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  28. Dear Anne, this is the best news ever. You were one of the first people who reached out to me on a BC website when I was first diagnosed with bone mets in Nov 2012. Since then I've been on kadcyla which has worked beautifully up until now. Now I have progression in my liver and lung. I am waiting for my doctor's call about a new plan of attack and I decided to check out your blog for some wisdom and a solid dose of humor. You can imagine my excitement on seeing your wonderful news, knowing all that you have been through. I too would like to see the youngest of my 3 sons graduate high school which won't be until 2018. I will take your column as a timely reminder that you have to have a goal and fight hard to realize your dreams. Thanks for reminding me that it is possible to beat the impossible, even if it's just for a while. Congrats and enjoy your wonderful news!

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  29. This is WONDERFUL NEWS dear Ann! I'm in the stable these days lol!

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  30. All the way from "the real" Denmark: YAY!!!

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  31. WOWZA! WOOT! WOOT! There are no real words to express my excitement upon reading that you are dancing with NED! Yippee, Yappy and Yahooey! YAY!!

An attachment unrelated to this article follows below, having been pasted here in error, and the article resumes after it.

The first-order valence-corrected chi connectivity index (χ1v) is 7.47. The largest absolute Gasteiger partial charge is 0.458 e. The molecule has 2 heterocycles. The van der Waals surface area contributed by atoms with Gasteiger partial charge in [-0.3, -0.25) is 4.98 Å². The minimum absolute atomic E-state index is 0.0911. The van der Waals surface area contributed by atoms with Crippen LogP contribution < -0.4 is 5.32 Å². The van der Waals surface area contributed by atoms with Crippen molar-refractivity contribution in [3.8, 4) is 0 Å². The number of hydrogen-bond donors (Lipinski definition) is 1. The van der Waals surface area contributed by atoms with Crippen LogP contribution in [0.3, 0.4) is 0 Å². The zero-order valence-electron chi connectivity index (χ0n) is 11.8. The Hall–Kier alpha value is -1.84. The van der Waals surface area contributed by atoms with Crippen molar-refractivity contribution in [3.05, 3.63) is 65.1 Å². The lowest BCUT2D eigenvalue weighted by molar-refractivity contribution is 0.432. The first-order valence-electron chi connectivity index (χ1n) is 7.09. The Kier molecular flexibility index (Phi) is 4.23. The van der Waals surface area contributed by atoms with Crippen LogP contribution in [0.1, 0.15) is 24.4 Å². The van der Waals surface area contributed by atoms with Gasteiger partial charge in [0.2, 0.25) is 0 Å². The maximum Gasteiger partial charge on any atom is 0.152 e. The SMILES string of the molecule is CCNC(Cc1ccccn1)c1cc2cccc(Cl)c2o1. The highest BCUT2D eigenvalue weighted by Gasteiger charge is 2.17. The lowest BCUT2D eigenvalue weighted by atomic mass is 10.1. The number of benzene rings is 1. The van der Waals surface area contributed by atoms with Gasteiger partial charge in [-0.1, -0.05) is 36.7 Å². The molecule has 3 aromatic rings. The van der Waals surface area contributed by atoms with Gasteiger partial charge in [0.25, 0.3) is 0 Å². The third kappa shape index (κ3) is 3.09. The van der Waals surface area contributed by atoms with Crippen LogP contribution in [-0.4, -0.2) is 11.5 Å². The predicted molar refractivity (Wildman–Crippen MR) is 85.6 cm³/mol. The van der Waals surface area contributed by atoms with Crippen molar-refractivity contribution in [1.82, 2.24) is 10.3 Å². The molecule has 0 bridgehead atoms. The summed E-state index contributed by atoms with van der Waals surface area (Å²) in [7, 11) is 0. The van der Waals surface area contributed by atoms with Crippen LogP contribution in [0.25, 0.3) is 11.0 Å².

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  32. Jesus H. Tapdancing Christ. I am blown away.

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  33. Dance with NED, TED, Fred I don't care just keep dancing!!! Wonderful news.. Hugs from Judi in Reno

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  34. Amazing! Woohoo! Dance away!

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  35. I enjoy all your posts, but this is the first one where I actually caught myself smiling with happiness as I read it. As a fellow Sacramentan (well, of late, EDH, but really, my heart is in Sac), I was drawn to your experience when I was diagnosed at the age of 47. Of course, your experience scared the hell out of me. I was stage 2A. You were Stage 2A. You were metastatic. Was I going to be metastatic as well? Chemo ended a year ago. It's funny how your perspective changes. Yeah, I might be metster some day....but if I am, I will have an attitude much like you. AND...now I will have the knowledge that NED is there and attainable and maybe even long term. Who knows? And, by the way, your son academically kicks ass. I wish that for my daughter, who is only 9, but will someday be graduating from St. Francis or Oakridge or somewhere...and I hope I am here for it. Enjoy the dance....

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  36. I am so thrilled to hear your news! Enjoy.

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  37. Ann, I'm just now seeing this and I'm so, so,, happy for you I'm in tears. Your story gets more incredible with each chapter :) xoxo. Been away from Bloggiing world ever since I went back to full time work but I miss you!!!